On January 20th, Felix Hernandez signed with the Atlanta Braves in a minor league deal. As was suspected, the King has departed from the team that drafted him and saw him put up elite numbers, leading to a Cy Young award and four all-star appearances.
This is a tribute to one of the best pitchers to ever wear a Seattle Mariners uniform and a player who should be one of the most beloved.
I will not be focusing on his stats or performance through the years, even though much could be written about his dominance on the mound. I would like to give a short tribute to the man who gave me and countless other fans something to cheer about in an otherwise bleak stretch of years for the M’s.
In a city like Seattle, to have an athlete be a part of shaping the culture in the city and creating a cult following takes someone special. That is what Felix Hernandez did for the city of Seattle. Every five home games, the left field corner at Safeco Field would turn to bright yellow as the chants for their king rang through the stadium. You could walk the streets of Seattle and ask strangers who their favorite player was on the Mariners, and even though they may not even be able to name the other teams in our division, they knew who King Felix was and they knew they loved cheering him on. At times (and by that, I mean most of the time) when there was not much else to cheer for, you felt like you could get excited about King Felix. He brought fans to the gates every summer, and through the good and bad, he was there, playing his heart out.
As far as his play on the field, the beginning of his career was legendary but dipped in the last few years. The fans in this city were justifiably quick to criticize, just as any avid fan would do, but I ask you to take a step back and be thankful for the person, not just the baseball player.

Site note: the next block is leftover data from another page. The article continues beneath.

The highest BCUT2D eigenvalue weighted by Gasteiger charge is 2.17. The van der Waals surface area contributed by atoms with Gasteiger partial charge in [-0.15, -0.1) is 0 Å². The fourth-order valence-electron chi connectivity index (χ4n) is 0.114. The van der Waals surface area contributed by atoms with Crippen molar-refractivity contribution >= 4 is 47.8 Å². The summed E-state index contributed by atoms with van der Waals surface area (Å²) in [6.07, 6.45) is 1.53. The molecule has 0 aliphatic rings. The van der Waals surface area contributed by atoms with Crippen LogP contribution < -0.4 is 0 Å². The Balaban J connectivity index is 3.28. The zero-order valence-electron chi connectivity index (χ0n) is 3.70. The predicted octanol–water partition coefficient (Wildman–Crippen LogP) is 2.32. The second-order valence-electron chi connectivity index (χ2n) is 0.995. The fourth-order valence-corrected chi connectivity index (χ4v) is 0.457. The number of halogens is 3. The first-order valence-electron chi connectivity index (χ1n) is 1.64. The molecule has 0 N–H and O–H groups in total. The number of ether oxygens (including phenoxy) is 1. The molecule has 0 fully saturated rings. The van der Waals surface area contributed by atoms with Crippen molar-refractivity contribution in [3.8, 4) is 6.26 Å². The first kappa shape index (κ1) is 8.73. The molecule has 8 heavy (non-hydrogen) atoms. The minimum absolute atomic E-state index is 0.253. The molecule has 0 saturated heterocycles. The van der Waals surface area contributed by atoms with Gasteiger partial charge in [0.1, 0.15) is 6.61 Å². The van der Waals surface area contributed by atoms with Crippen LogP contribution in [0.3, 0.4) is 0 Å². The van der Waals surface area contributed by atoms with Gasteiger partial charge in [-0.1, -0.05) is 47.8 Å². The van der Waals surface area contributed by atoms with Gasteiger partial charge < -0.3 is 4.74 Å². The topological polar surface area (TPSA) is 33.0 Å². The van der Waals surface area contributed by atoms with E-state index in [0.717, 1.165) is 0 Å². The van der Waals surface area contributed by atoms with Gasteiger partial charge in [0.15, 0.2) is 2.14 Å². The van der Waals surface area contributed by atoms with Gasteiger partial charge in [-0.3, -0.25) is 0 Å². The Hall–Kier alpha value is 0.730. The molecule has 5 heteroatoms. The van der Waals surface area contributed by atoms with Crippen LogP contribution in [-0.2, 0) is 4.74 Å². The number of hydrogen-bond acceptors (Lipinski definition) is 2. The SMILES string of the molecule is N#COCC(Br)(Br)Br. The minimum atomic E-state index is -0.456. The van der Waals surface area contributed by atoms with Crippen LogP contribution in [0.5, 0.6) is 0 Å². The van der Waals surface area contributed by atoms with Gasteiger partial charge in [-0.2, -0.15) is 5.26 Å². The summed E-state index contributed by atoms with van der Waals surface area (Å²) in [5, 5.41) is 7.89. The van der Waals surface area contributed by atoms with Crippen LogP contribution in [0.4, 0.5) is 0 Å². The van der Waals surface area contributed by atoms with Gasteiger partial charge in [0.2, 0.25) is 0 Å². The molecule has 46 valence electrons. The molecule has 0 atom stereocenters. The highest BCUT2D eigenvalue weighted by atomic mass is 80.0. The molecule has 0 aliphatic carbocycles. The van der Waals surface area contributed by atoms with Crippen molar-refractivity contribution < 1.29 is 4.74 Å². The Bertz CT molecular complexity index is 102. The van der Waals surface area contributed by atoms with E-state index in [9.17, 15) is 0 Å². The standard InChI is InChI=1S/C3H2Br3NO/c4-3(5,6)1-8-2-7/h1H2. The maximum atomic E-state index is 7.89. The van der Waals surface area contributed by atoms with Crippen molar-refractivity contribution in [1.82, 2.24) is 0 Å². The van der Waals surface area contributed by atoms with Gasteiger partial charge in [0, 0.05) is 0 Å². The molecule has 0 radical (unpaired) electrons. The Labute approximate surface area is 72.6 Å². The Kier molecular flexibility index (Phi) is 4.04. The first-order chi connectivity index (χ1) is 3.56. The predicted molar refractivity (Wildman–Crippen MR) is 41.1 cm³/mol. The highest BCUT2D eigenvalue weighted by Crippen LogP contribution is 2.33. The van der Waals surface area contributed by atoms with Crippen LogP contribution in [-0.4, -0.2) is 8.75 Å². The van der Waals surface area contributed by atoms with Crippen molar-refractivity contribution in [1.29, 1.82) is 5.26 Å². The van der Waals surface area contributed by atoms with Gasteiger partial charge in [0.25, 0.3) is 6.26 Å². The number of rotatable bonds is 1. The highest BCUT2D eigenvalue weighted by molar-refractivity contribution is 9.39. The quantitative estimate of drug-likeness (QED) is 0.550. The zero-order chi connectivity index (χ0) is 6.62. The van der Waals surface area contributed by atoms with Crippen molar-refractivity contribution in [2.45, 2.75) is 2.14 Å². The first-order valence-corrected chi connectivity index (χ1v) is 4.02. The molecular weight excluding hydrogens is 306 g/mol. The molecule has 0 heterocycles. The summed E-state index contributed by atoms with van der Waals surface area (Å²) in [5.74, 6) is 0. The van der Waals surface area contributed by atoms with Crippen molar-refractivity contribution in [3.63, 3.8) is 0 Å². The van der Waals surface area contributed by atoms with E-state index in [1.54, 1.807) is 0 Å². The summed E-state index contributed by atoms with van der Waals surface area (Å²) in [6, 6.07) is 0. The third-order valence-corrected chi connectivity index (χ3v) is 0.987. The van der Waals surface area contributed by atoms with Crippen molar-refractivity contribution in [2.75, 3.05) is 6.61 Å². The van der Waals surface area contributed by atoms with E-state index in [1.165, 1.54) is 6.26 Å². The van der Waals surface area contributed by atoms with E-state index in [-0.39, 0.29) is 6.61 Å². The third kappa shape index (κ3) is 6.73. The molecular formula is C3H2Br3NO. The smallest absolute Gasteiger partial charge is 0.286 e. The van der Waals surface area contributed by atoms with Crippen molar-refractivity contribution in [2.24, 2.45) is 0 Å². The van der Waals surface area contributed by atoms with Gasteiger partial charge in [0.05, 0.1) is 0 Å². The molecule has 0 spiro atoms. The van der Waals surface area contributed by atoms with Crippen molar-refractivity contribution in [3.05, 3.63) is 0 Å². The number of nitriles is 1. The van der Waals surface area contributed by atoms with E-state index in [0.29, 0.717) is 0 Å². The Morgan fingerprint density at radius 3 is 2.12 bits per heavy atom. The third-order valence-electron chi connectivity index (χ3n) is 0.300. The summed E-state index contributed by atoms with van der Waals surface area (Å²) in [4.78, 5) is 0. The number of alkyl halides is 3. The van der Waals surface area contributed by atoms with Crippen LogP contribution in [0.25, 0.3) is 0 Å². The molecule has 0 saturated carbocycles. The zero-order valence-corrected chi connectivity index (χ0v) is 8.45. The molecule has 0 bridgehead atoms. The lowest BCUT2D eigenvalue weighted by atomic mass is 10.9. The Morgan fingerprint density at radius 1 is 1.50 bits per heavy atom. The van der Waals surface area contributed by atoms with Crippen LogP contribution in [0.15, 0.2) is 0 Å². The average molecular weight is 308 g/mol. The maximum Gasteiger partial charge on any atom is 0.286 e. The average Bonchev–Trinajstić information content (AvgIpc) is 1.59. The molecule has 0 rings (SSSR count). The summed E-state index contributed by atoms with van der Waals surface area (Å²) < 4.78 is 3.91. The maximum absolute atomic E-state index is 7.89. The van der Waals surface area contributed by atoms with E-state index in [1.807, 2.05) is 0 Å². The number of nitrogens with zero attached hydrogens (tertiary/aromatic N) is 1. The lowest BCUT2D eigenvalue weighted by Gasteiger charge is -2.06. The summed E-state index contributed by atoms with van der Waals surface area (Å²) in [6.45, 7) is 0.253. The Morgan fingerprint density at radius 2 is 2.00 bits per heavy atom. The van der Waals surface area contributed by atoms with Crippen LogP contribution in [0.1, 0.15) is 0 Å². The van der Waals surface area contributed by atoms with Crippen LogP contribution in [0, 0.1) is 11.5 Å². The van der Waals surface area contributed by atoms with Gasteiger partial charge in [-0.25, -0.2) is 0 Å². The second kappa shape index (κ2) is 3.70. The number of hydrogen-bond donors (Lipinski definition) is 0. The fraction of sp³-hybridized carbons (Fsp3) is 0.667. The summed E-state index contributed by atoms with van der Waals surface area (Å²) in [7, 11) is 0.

Felix stuck with Seattle. He was elite and a winner when the rest of his team was anything but. Through it all, he was outspoken about loving Seattle and this being his home. He could have requested a trade to a contender when he was in his prime, and no one would have blamed him. But he stayed home and played his butt off for his team every time he took the hill.
His loyalty is something that is not often seen in sports today, and something too many M’s fans took for granted far too often. It is sad to think that a generational talent like Hernandez was wasted on an organization that could not put the pieces together to surround him with a winning team. For a man who gave 14 years of his career to a failure of an organization and played for his fans year in and year out, we owe him more gratitude.
As his time, and subsequently his dominance, wound down over the last few years, it was easy to discard him as a waste of money and time for the organization. Opinions differ on what he has meant to the club the last three years, but one thing is hard to argue. He never stopped fighting. Even up to his last game in a Mariner’s uniform, with tears in his eyes, he played for his fans, and as he exited the game, he raised his hands and tipped his cap to who he had been playing for through all these years.
As we officially say goodbye to Felix Hernandez, I only ask you to remember everything he gave to this organization and this city. It may be a while until we see talent like this again pitching for the Mariners, but even longer before we see a player with as much dedication to a fanbase and an organization as Felix gave to Seattle.
Thank you, King Felix.